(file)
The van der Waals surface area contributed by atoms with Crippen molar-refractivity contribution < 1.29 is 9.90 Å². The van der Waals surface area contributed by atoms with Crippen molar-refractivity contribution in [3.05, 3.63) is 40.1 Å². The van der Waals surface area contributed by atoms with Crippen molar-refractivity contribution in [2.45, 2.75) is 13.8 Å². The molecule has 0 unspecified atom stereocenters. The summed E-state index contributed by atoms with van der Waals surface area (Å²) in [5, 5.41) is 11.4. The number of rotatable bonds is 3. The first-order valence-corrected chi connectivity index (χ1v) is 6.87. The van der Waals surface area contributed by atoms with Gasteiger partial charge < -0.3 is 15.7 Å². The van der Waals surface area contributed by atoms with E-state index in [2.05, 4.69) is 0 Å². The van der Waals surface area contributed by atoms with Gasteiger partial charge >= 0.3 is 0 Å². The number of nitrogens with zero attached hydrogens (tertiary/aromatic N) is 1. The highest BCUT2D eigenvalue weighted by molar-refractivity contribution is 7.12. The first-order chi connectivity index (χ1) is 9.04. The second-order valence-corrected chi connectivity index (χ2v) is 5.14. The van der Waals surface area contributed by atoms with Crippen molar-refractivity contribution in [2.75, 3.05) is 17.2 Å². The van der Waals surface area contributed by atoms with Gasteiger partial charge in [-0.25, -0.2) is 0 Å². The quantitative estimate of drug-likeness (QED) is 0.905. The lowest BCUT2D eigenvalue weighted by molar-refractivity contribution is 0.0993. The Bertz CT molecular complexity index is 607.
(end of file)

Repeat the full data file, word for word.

The van der Waals surface area contributed by atoms with Crippen molar-refractivity contribution < 1.29 is 9.90 Å². The van der Waals surface area contributed by atoms with Crippen molar-refractivity contribution in [3.05, 3.63) is 40.1 Å². The van der Waals surface area contributed by atoms with Crippen molar-refractivity contribution in [2.45, 2.75) is 13.8 Å². The molecule has 0 unspecified atom stereocenters. The summed E-state index contributed by atoms with van der Waals surface area (Å²) in [5, 5.41) is 11.4. The number of rotatable bonds is 3. The first-order valence-corrected chi connectivity index (χ1v) is 6.87. The van der Waals surface area contributed by atoms with Gasteiger partial charge < -0.3 is 15.7 Å². The van der Waals surface area contributed by atoms with E-state index in [2.05, 4.69) is 0 Å². The van der Waals surface area contributed by atoms with Gasteiger partial charge >= 0.3 is 0 Å². The number of nitrogens with zero attached hydrogens (tertiary/aromatic N) is 1. The highest BCUT2D eigenvalue weighted by molar-refractivity contribution is 7.12. The first-order chi connectivity index (χ1) is 9.04. The second-order valence-corrected chi connectivity index (χ2v) is 5.14. The van der Waals surface area contributed by atoms with Crippen molar-refractivity contribution in [2.75, 3.05) is 17.2 Å². The van der Waals surface area contributed by atoms with Gasteiger partial charge in [-0.25, -0.2) is 0 Å². The quantitative estimate of drug-likeness (QED) is 0.905. The lowest BCUT2D eigenvalue weighted by molar-refractivity contribution is 0.0993. The Bertz CT molecular complexity index is 607.